He is keen to find out if that discussion will feel different when played to a Yorkshire audience.
“I’m actually from Wigan so it’s a different part of the north. But in many ways the family remind me of my own. And Peter makes sure the women are as important and well-drawn as George and John are.”
Bailey says the play is a rich experience, in part because his character John unexpectedly turns out to be less comfortable in his own skin than George is.
“These two men deal with their sexuality in very different ways. John is exposed to a metropolitan understanding of what gay culture was in the early 1960s. I think it’s a very lonely existence for him being part of that culture, even though theoretically it was more progressive than in the north.
“The narrative of what it is to be a gay man was put onto John and he brings that to York. But then he meets George and sees someone who’s inherently understanding of himself and of his own emotions.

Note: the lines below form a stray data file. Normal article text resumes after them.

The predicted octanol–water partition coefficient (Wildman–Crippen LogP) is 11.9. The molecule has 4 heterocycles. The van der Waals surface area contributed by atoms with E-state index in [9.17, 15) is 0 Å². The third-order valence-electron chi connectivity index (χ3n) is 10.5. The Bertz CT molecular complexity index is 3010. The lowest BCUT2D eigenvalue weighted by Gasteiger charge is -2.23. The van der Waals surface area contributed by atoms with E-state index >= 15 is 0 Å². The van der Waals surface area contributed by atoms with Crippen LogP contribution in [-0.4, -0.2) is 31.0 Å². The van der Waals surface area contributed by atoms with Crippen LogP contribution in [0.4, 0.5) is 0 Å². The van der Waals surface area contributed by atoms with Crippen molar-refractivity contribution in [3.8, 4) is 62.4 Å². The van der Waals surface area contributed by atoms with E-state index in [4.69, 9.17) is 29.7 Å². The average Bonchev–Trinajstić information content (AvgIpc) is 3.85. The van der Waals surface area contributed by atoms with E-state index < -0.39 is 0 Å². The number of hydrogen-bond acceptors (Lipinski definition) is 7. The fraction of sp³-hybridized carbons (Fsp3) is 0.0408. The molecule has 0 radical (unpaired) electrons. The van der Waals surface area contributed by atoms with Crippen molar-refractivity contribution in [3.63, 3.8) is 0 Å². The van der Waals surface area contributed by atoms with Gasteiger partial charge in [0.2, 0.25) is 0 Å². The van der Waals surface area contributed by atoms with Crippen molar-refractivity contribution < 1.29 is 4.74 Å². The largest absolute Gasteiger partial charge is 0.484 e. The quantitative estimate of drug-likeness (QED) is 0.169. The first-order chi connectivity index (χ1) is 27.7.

“So there’s a conversation there which is still very relevant and I think probably has been taking place for the past 50 years. If you carry around the political arguments with you – does that help you feel happier within yourself or does it push you further away from your true instinct?”
Peter Gill says he tries to avoid the label he’s sometimes given of gay playwright.
He’s had an unusually varied career as writer and director – you can even catch him as a young actor in the 1964 film Zulu. At 78, he’s in danger of becoming a Grand Old Man of British theatre.
“A lot of what I write is about class – an unavoidable topic in British theatre as it is in British life,” Gill explains.
Though he was starting out as a director in the 1960s, he says The York Realist isn’t really about his own life at the time.
“Perhaps all young people think they’re living through a period of change. But I think it’s true that from the beginning of the 1960s we sensed reform was coming, not only relating to sexuality. But I think the decade has been so mythologised that it’s difficult to know now what’s myth and what was the truth.